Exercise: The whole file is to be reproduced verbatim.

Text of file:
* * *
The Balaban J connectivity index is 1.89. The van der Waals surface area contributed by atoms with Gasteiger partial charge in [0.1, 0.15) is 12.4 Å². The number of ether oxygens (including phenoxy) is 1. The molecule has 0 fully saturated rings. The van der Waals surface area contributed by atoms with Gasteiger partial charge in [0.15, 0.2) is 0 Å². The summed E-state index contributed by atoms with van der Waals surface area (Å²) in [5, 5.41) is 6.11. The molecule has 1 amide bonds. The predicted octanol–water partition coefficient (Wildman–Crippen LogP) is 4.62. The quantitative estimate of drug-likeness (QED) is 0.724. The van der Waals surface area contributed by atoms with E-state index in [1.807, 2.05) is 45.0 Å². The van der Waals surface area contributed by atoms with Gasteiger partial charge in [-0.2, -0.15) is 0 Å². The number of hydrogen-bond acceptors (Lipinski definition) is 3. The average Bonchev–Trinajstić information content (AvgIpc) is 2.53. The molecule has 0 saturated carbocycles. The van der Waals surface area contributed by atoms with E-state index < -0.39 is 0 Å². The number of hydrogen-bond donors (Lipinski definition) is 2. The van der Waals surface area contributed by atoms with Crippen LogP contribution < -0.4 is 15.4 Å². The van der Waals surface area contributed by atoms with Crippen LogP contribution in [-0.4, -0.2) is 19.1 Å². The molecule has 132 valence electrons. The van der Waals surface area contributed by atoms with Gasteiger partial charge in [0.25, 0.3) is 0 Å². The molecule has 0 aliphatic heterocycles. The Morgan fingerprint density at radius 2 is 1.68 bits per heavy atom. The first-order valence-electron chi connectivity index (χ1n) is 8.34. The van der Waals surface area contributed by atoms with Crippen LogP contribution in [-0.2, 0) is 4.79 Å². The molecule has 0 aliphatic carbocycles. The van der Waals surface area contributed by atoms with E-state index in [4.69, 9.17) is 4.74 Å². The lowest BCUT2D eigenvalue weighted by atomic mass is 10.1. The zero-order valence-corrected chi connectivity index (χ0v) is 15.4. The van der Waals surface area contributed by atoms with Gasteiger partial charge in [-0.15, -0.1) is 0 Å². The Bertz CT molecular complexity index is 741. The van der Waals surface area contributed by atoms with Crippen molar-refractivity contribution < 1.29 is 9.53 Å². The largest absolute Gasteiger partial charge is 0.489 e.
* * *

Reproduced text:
The Balaban J connectivity index is 1.89. The van der Waals surface area contributed by atoms with Gasteiger partial charge in [0.1, 0.15) is 12.4 Å². The number of ether oxygens (including phenoxy) is 1. The molecule has 0 fully saturated rings. The van der Waals surface area contributed by atoms with Gasteiger partial charge in [0.15, 0.2) is 0 Å². The summed E-state index contributed by atoms with van der Waals surface area (Å²) in [5, 5.41) is 6.11. The molecule has 1 amide bonds. The predicted octanol–water partition coefficient (Wildman–Crippen LogP) is 4.62. The quantitative estimate of drug-likeness (QED) is 0.724. The van der Waals surface area contributed by atoms with E-state index in [1.807, 2.05) is 45.0 Å². The van der Waals surface area contributed by atoms with Gasteiger partial charge in [-0.2, -0.15) is 0 Å². The number of hydrogen-bond acceptors (Lipinski definition) is 3. The average Bonchev–Trinajstić information content (AvgIpc) is 2.53. The molecule has 0 saturated carbocycles. The van der Waals surface area contributed by atoms with E-state index < -0.39 is 0 Å². The number of hydrogen-bond donors (Lipinski definition) is 2. The van der Waals surface area contributed by atoms with Crippen LogP contribution < -0.4 is 15.4 Å². The van der Waals surface area contributed by atoms with Crippen LogP contribution in [-0.4, -0.2) is 19.1 Å². The molecule has 132 valence electrons. The van der Waals surface area contributed by atoms with Gasteiger partial charge in [0.25, 0.3) is 0 Å². The molecule has 0 aliphatic heterocycles. The Morgan fingerprint density at radius 2 is 1.68 bits per heavy atom. The first-order valence-electron chi connectivity index (χ1n) is 8.34. The van der Waals surface area contributed by atoms with Crippen LogP contribution in [-0.2, 0) is 4.79 Å². The molecule has 0 aliphatic carbocycles. The van der Waals surface area contributed by atoms with E-state index in [4.69, 9.17) is 4.74 Å². The lowest BCUT2D eigenvalue weighted by atomic mass is 10.1. The zero-order valence-corrected chi connectivity index (χ0v) is 15.4. The van der Waals surface area contributed by atoms with Gasteiger partial charge in [-0.15, -0.1) is 0 Å². The Bertz CT molecular complexity index is 741. The van der Waals surface area contributed by atoms with Crippen molar-refractivity contribution < 1.29 is 9.53 Å². The largest absolute Gasteiger partial charge is 0.489 e.